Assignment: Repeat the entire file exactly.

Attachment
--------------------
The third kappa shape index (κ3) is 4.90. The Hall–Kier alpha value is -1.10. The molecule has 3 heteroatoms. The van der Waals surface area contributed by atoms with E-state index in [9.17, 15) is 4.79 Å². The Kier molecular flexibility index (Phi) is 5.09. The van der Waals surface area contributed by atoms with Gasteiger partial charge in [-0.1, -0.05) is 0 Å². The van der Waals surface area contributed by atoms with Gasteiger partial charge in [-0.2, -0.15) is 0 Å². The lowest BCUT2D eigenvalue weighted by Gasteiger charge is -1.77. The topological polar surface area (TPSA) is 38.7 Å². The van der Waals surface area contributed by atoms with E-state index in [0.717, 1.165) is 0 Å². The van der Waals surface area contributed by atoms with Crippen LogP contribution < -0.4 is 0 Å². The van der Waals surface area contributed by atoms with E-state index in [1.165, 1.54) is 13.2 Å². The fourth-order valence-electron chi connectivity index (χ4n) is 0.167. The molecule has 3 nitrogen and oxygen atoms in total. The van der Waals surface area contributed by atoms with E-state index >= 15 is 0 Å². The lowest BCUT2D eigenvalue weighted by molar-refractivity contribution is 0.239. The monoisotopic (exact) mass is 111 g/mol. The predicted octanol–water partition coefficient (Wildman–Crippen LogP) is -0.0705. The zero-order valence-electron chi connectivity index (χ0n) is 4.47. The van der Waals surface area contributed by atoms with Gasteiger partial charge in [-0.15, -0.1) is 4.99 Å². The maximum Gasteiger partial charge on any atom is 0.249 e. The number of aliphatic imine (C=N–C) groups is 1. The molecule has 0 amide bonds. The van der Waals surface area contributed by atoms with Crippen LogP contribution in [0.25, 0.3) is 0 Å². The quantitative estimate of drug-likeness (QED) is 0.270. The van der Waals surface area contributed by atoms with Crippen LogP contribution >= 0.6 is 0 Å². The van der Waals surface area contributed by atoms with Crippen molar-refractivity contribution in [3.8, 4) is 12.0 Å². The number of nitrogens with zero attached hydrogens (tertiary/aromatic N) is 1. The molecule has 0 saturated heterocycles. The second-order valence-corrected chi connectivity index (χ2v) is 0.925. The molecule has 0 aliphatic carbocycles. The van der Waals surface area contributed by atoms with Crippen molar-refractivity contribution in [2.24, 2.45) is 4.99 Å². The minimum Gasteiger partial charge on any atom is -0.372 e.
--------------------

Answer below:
The third kappa shape index (κ3) is 4.90. The Hall–Kier alpha value is -1.10. The molecule has 3 heteroatoms. The van der Waals surface area contributed by atoms with E-state index in [9.17, 15) is 4.79 Å². The Kier molecular flexibility index (Phi) is 5.09. The van der Waals surface area contributed by atoms with Gasteiger partial charge in [-0.1, -0.05) is 0 Å². The van der Waals surface area contributed by atoms with Gasteiger partial charge in [-0.2, -0.15) is 0 Å². The lowest BCUT2D eigenvalue weighted by Gasteiger charge is -1.77. The topological polar surface area (TPSA) is 38.7 Å². The van der Waals surface area contributed by atoms with E-state index in [0.717, 1.165) is 0 Å². The van der Waals surface area contributed by atoms with Crippen LogP contribution < -0.4 is 0 Å². The van der Waals surface area contributed by atoms with E-state index in [1.165, 1.54) is 13.2 Å². The fourth-order valence-electron chi connectivity index (χ4n) is 0.167. The molecule has 3 nitrogen and oxygen atoms in total. The van der Waals surface area contributed by atoms with E-state index >= 15 is 0 Å². The lowest BCUT2D eigenvalue weighted by molar-refractivity contribution is 0.239. The monoisotopic (exact) mass is 111 g/mol. The predicted octanol–water partition coefficient (Wildman–Crippen LogP) is -0.0705. The zero-order valence-electron chi connectivity index (χ0n) is 4.47. The van der Waals surface area contributed by atoms with Gasteiger partial charge in [-0.15, -0.1) is 4.99 Å². The maximum Gasteiger partial charge on any atom is 0.249 e. The number of aliphatic imine (C=N–C) groups is 1. The molecule has 0 amide bonds. The van der Waals surface area contributed by atoms with Crippen LogP contribution in [0.25, 0.3) is 0 Å². The quantitative estimate of drug-likeness (QED) is 0.270. The van der Waals surface area contributed by atoms with Crippen LogP contribution >= 0.6 is 0 Å². The van der Waals surface area contributed by atoms with Crippen molar-refractivity contribution in [3.8, 4) is 12.0 Å². The number of nitrogens with zero attached hydrogens (tertiary/aromatic N) is 1. The molecule has 0 saturated heterocycles. The second-order valence-corrected chi connectivity index (χ2v) is 0.925. The molecule has 0 aliphatic carbocycles. The van der Waals surface area contributed by atoms with Crippen molar-refractivity contribution in [2.24, 2.45) is 4.99 Å². The minimum Gasteiger partial charge on any atom is -0.372 e.